Article writing and publishing is a critical skill for anyone thinking of entering academia. The milieu of the measured university demands published outputs, and increasing competition for the limited positions available means that to be competitive our graduates should be publishing. For this reason, twelve masters and five doctoral students of MASARA niche area participated in an article writing workshop on Thursday 28 April. The workshop was presented at the School of Music by Dr Liesl van der Merwe and Dr Albi Odendaal and centred on providing basic information that is needed when setting out to publish. For example, the students were introduced to the publication and peer review system, and discussed how to choose appropriate journals for their work. We investigated different article genres, such as think pieces, data articles, literature reviews and practice-based articles, and discussed how argument functions within the different genres. Students also engaged with some basic writing skills and discussed how to apply these to the different sections of a standard article. We hope that this introduction will help our students to take the plunge into that daunting first publication, and that they will do so with the skills that will make the landing a safe one.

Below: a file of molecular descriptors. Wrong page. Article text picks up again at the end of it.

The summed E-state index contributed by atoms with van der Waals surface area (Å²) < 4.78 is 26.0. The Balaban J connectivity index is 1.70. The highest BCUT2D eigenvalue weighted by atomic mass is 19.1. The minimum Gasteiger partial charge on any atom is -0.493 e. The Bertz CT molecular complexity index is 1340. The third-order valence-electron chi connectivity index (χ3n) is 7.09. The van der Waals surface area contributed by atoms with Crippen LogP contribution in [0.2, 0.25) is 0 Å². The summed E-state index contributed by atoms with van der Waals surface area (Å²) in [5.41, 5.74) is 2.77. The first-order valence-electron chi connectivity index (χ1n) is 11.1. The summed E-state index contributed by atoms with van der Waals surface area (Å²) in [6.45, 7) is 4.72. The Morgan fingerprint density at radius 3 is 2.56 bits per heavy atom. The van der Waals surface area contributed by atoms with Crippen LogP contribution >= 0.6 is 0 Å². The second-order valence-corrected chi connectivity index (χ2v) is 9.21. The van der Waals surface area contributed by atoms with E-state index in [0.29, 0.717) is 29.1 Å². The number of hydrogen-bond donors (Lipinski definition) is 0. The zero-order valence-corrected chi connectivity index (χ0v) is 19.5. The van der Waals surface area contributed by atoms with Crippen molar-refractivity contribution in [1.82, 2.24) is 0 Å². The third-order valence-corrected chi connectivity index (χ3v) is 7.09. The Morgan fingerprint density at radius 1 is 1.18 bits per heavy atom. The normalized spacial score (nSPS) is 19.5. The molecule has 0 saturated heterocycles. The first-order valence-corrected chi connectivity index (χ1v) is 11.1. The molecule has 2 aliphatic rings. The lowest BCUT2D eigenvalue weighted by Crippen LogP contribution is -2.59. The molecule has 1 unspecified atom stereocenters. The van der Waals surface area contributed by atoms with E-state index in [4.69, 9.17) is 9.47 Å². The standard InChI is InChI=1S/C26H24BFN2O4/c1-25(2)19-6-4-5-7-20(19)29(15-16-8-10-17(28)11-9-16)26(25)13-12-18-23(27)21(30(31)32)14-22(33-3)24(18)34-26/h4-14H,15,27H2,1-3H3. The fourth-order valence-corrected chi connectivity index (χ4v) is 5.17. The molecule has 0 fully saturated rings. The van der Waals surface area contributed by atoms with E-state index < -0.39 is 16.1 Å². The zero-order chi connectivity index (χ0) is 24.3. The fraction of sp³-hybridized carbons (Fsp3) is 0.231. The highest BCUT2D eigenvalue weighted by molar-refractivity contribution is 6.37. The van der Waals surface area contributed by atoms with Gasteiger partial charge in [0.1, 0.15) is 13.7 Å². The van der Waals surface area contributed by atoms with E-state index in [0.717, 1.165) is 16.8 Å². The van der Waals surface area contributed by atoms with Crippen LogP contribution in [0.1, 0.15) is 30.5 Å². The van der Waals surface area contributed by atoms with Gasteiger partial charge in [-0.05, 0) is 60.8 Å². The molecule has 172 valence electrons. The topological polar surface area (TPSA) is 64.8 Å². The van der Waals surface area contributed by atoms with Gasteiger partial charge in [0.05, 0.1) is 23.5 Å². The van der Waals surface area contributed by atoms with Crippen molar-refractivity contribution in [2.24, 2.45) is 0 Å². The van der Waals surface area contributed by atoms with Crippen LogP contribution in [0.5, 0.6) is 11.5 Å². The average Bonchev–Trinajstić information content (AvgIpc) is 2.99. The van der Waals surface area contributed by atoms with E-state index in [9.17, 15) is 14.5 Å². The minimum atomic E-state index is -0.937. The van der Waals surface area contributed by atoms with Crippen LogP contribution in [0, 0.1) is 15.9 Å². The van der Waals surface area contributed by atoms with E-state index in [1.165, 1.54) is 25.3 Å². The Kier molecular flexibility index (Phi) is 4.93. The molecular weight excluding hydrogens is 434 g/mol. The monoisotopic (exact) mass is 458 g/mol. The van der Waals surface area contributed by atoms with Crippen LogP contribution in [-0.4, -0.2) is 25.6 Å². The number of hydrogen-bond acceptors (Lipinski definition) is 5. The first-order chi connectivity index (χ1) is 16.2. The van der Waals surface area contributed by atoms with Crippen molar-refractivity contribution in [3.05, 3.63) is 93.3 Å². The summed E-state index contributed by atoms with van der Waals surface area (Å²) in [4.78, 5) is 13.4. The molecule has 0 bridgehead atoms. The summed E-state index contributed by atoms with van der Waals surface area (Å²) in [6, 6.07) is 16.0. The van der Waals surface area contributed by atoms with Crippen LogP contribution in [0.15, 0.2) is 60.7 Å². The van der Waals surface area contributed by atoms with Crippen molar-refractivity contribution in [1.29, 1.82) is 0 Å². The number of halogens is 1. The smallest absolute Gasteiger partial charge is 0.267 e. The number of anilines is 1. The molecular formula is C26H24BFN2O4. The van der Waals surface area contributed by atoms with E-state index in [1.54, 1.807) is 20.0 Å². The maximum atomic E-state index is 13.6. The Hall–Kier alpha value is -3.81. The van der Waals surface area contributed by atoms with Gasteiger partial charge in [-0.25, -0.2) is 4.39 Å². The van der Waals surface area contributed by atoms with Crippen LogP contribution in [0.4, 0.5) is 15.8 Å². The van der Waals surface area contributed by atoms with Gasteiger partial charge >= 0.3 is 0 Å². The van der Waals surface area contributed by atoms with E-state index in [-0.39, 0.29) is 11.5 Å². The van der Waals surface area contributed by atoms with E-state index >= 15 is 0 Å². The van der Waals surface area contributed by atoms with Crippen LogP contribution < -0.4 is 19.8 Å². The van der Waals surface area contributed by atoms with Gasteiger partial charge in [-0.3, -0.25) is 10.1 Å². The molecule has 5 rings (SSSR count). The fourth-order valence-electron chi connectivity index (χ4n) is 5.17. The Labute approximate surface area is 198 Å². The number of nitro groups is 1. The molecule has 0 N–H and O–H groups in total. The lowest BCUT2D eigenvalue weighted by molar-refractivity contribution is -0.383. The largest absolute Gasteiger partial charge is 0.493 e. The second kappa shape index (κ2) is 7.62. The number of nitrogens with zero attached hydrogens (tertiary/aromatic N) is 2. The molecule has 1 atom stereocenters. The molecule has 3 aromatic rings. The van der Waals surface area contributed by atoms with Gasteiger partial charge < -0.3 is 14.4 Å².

On 14 May our fourth year research methodology class presented their research proposals at a symposium with WITS. The entire research committee was involved and our students excelled.
[ 2 ] Graduation
At the May graduation three doctorate and two master degrees were awarded.
Ellre Jacobs (MMus) — The meaning of BMus studies for early career graduates: a phenomenological study (cum laude) — Dr Liesl van der Merwe and Prof Hetta Potgieter
Mitha Lubbe (MMus) — Songs of struggle in the film Sarafina! — Dr Santisa Viljoen
Sonja Cruywagen (PhD) — “Blending with purpose”: a multimodal model for Music Education — Prof Hetta Potgieter and Dr Liesl van der Merwe